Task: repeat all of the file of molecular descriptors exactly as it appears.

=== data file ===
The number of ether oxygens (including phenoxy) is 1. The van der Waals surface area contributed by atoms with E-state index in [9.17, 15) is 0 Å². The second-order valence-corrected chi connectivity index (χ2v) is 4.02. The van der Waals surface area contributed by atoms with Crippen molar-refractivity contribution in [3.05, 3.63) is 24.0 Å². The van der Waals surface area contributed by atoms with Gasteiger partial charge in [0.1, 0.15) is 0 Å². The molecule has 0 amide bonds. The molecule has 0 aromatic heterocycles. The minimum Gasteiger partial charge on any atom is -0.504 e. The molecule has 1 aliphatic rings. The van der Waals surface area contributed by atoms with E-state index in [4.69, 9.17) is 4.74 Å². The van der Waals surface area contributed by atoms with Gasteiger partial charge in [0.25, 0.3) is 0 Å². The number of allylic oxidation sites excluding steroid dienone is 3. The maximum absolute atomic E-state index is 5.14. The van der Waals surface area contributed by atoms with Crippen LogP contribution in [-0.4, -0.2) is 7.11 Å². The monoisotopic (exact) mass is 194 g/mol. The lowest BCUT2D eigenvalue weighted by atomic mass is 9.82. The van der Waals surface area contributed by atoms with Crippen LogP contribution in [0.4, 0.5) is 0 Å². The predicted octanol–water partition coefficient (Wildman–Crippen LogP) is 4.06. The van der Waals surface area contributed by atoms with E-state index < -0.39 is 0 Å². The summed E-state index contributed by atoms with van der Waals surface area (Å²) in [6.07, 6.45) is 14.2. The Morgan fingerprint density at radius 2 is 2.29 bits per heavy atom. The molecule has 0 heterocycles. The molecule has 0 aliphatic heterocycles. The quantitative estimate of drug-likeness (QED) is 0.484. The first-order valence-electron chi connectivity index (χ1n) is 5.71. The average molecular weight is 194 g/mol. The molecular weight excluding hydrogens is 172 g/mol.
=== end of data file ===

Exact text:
The number of ether oxygens (including phenoxy) is 1. The van der Waals surface area contributed by atoms with E-state index in [9.17, 15) is 0 Å². The second-order valence-corrected chi connectivity index (χ2v) is 4.02. The van der Waals surface area contributed by atoms with Crippen molar-refractivity contribution in [3.05, 3.63) is 24.0 Å². The van der Waals surface area contributed by atoms with Gasteiger partial charge in [0.1, 0.15) is 0 Å². The molecule has 0 amide bonds. The molecule has 0 aromatic heterocycles. The minimum Gasteiger partial charge on any atom is -0.504 e. The molecule has 1 aliphatic rings. The van der Waals surface area contributed by atoms with E-state index in [4.69, 9.17) is 4.74 Å². The van der Waals surface area contributed by atoms with Gasteiger partial charge in [0.25, 0.3) is 0 Å². The number of allylic oxidation sites excluding steroid dienone is 3. The maximum absolute atomic E-state index is 5.14. The van der Waals surface area contributed by atoms with Crippen LogP contribution in [-0.4, -0.2) is 7.11 Å². The monoisotopic (exact) mass is 194 g/mol. The lowest BCUT2D eigenvalue weighted by atomic mass is 9.82. The van der Waals surface area contributed by atoms with Crippen LogP contribution in [0.4, 0.5) is 0 Å². The predicted octanol–water partition coefficient (Wildman–Crippen LogP) is 4.06. The van der Waals surface area contributed by atoms with E-state index < -0.39 is 0 Å². The summed E-state index contributed by atoms with van der Waals surface area (Å²) in [6.07, 6.45) is 14.2. The Morgan fingerprint density at radius 2 is 2.29 bits per heavy atom. The molecule has 0 heterocycles. The molecule has 0 aliphatic heterocycles. The quantitative estimate of drug-likeness (QED) is 0.484. The first-order valence-electron chi connectivity index (χ1n) is 5.71. The average molecular weight is 194 g/mol. The molecular weight excluding hydrogens is 172 g/mol.